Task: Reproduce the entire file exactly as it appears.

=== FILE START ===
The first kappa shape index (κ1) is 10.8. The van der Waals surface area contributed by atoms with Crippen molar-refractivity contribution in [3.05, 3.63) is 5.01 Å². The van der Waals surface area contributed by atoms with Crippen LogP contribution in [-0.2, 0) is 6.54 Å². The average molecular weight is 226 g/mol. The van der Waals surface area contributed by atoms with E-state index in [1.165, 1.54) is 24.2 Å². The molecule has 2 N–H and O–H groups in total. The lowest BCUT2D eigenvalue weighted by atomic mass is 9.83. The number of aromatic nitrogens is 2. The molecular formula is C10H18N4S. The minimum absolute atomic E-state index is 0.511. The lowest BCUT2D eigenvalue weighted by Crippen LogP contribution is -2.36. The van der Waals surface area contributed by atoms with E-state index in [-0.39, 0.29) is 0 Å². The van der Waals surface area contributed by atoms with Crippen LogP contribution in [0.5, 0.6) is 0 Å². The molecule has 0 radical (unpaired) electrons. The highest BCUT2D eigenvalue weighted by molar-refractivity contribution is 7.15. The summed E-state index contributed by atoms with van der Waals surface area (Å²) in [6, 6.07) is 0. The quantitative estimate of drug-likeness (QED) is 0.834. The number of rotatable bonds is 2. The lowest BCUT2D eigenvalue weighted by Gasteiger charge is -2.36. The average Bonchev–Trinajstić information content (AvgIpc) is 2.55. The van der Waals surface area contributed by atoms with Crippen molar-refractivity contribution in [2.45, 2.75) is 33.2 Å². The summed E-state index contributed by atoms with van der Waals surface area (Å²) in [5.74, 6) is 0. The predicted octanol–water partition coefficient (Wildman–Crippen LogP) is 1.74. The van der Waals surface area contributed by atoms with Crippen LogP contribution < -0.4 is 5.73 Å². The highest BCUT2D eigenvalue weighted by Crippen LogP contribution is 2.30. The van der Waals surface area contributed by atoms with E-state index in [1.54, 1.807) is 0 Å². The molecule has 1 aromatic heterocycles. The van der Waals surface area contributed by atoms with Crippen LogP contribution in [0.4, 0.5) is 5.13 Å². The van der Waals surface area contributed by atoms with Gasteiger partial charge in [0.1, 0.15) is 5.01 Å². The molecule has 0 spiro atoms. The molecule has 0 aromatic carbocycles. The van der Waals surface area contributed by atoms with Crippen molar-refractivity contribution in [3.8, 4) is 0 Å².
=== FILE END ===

The first kappa shape index (κ1) is 10.8. The van der Waals surface area contributed by atoms with Crippen molar-refractivity contribution in [3.05, 3.63) is 5.01 Å². The van der Waals surface area contributed by atoms with Crippen LogP contribution in [-0.2, 0) is 6.54 Å². The average molecular weight is 226 g/mol. The van der Waals surface area contributed by atoms with E-state index in [1.165, 1.54) is 24.2 Å². The molecule has 2 N–H and O–H groups in total. The lowest BCUT2D eigenvalue weighted by atomic mass is 9.83. The number of aromatic nitrogens is 2. The molecular formula is C10H18N4S. The minimum absolute atomic E-state index is 0.511. The lowest BCUT2D eigenvalue weighted by Crippen LogP contribution is -2.36. The van der Waals surface area contributed by atoms with E-state index in [-0.39, 0.29) is 0 Å². The van der Waals surface area contributed by atoms with Crippen LogP contribution in [0.5, 0.6) is 0 Å². The molecule has 0 radical (unpaired) electrons. The highest BCUT2D eigenvalue weighted by molar-refractivity contribution is 7.15. The summed E-state index contributed by atoms with van der Waals surface area (Å²) in [6, 6.07) is 0. The quantitative estimate of drug-likeness (QED) is 0.834. The number of rotatable bonds is 2. The lowest BCUT2D eigenvalue weighted by Gasteiger charge is -2.36. The average Bonchev–Trinajstić information content (AvgIpc) is 2.55. The van der Waals surface area contributed by atoms with Crippen molar-refractivity contribution in [2.45, 2.75) is 33.2 Å². The summed E-state index contributed by atoms with van der Waals surface area (Å²) in [5.74, 6) is 0. The predicted octanol–water partition coefficient (Wildman–Crippen LogP) is 1.74. The van der Waals surface area contributed by atoms with Crippen LogP contribution < -0.4 is 5.73 Å². The highest BCUT2D eigenvalue weighted by Crippen LogP contribution is 2.30. The van der Waals surface area contributed by atoms with E-state index in [1.54, 1.807) is 0 Å². The molecule has 1 aromatic heterocycles. The van der Waals surface area contributed by atoms with Crippen LogP contribution in [0.4, 0.5) is 5.13 Å². The van der Waals surface area contributed by atoms with Gasteiger partial charge in [0.1, 0.15) is 5.01 Å². The molecule has 0 spiro atoms. The molecule has 0 aromatic carbocycles. The van der Waals surface area contributed by atoms with Crippen molar-refractivity contribution in [3.8, 4) is 0 Å².